The 2006 Legislature is steadily moving toward giving Utahns their largest state tax cut ever.
As higher education, public education and human service advocates worry about how their programs could be financially affected, conservatives in the House and Senate are talking about giving even bigger tax cuts than originally planned.
Legislators have already agreed to trim $70 million from the state sales tax on unprepared food. That 2 percentage point reduction takes effect Jan. 1. Another $20 million is going toward targeted business tax cuts.
But while lawmakers in the 2006 general session put aside another $70 million for personal income-tax cuts, lawmakers couldn't agree on how those cuts should be given.
Now Gov. Jon Huntsman Jr. and GOP legislative leaders have agreed to try to give those personal income-tax cuts through a "dual tax system."
While bills are being drafted for a possible mid-September special session that would allocate $70 million in personal income-tax relief, conservative legislators are promising to push for even a larger tax cut — as high as $120 million in the income tax.
"You bet there will be efforts to increase that tax cut," Rep. Greg Hughes, R-Draper, said Wednesday.
In June, the Utah Tax Commission said the state ended the last fiscal year with a $351 million tax surplus in the state's two main funds — the largest tax surplus in Utah's history. And conservatives are saying it should now be matched with the largest tax cut in Utah's history.
"Whether in the special session in September or in the 2007 Legislature, there will be efforts to lower that (income) tax rate. The $70 million is the lowest hurdle — it should be higher. The lower the rate, the more competitive Utah can be in economic development. And that is what we're looking to do," said Hughes, who chairs the informal Conservative Caucus, which numbers around 30 members of the 56 Republicans in the Utah House.
Standing against the rush to give even larger tax cuts are Democrats, a few moderate Republicans and special-interest groups that don't want to see too much money coming out of revenues that otherwise would go to public and higher education and Human Services.
And if majority Republicans are forcing tax-cut votes just weeks before November's legislative elections, "it is a wrong-headed concept," said House Minority Leader Ralph Becker, D-Salt Lake. "We are dealing with long-range tax policy. We should deal with it on its merits, not right in the middle of a campaign year."
"We don't support any tax cut in a special session," said Susan Kuziak, executive director of the Utah Education Association, the main public-education teachers union. By law, all personal and corporate income taxes go for public and higher education.
Both Kuziak and Becker said it is unwise to trim taxes in a special session, where overall state needs won't be considered. It is much better to decide tax cuts in the context of the overall $9-billion-plus state budget, they said, which is set during the annual 45-day general session in January and February.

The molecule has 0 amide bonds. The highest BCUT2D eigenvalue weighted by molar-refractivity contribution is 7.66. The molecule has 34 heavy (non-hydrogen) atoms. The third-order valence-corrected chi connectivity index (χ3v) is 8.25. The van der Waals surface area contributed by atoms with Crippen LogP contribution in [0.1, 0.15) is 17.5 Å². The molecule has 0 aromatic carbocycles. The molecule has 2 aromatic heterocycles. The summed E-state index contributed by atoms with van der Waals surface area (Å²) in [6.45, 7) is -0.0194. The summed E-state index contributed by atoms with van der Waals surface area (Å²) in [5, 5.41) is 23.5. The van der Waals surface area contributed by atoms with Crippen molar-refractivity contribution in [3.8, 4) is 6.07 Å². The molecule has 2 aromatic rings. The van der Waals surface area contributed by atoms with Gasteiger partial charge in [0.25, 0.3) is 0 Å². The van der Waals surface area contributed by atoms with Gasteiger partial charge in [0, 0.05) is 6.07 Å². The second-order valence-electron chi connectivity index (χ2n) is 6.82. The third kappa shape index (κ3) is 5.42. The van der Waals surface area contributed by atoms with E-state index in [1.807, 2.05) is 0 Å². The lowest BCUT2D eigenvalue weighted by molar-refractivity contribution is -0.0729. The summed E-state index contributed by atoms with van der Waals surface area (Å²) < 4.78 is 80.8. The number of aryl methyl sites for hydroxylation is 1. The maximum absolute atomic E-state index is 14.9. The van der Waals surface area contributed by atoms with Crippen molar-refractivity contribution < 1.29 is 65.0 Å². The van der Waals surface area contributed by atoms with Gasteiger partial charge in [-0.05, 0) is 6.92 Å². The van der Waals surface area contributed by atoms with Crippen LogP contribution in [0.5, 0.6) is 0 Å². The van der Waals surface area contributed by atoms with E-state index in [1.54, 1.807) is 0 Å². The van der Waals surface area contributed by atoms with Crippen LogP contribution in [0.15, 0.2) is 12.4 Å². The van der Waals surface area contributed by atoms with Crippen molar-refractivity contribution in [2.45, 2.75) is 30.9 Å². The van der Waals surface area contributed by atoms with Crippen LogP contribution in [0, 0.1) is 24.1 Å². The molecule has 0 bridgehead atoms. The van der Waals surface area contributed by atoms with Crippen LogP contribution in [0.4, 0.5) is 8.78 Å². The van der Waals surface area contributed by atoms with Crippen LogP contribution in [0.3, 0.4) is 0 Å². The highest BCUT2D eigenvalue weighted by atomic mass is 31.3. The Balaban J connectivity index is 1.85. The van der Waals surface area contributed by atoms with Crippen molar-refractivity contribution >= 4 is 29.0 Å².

"The Democratic caucus still has a lot of questions (but) few answers," Becker said. "We are now finding out what the majority party is planning by reading it in the newspaper."
Republican leaders are planning a daylong caucus the first week in September. That morning, the Revenue and Taxation Interim Committee could hold a public hearing on the current tax proposals — thus meeting the requirement of public input before a legislative vote. If there are then enough votes in GOP caucuses for the plans, Huntsman would call a special session several weeks later.
Becker worries things are moving so fast that his questions may not be answered before tax-cutting votes are taken next month.
"Does the tax reform simplify our tax system? Apparently not. Is it fair? How much will it cost, not just next year but down the road? Does it benefit mainly the wealthy, as it appears to do?" Becker said.
"With the growth coming in higher and public education, wouldn't it be better to invest in class-size reduction, getting and keeping good teachers?" he asked.
Kuziak said some legislators seem to be rushing to decisions without knowing the consequences.
No matter how much money the state is taking in, any surplus should not be an excuse "not to make real investments in public education," she said. "The levels of tax cuts they are talking about" — from $70 million to $120 million in income tax cuts — "is way too high."
Commissioner of Higher Education Richard Kendell said: "We hope they look at the long-term implications" of large tax cuts now.
Kendell said the Board of Regents is establishing both a five-year and a 10-year plan to respond to the state's higher-education needs, including work-force demands and shortages in teachers, engineers and nurses. How will taking $70 million or $100 million out of education funding affect those goals?
Despite those concerns, said Rep. John Dougall, R-Highland, who has pushed income-tax cuts and reform for months, "we've already taken $70 million out of the budget" for income-tax reform.
"We can give that (much) and not have to reopen the budget. But we did have huge surpluses" in June, said Dougall. And the Senate and House GOP caucuses will ultimately decide, along with Huntsman, how much of a tax cut to give, he said.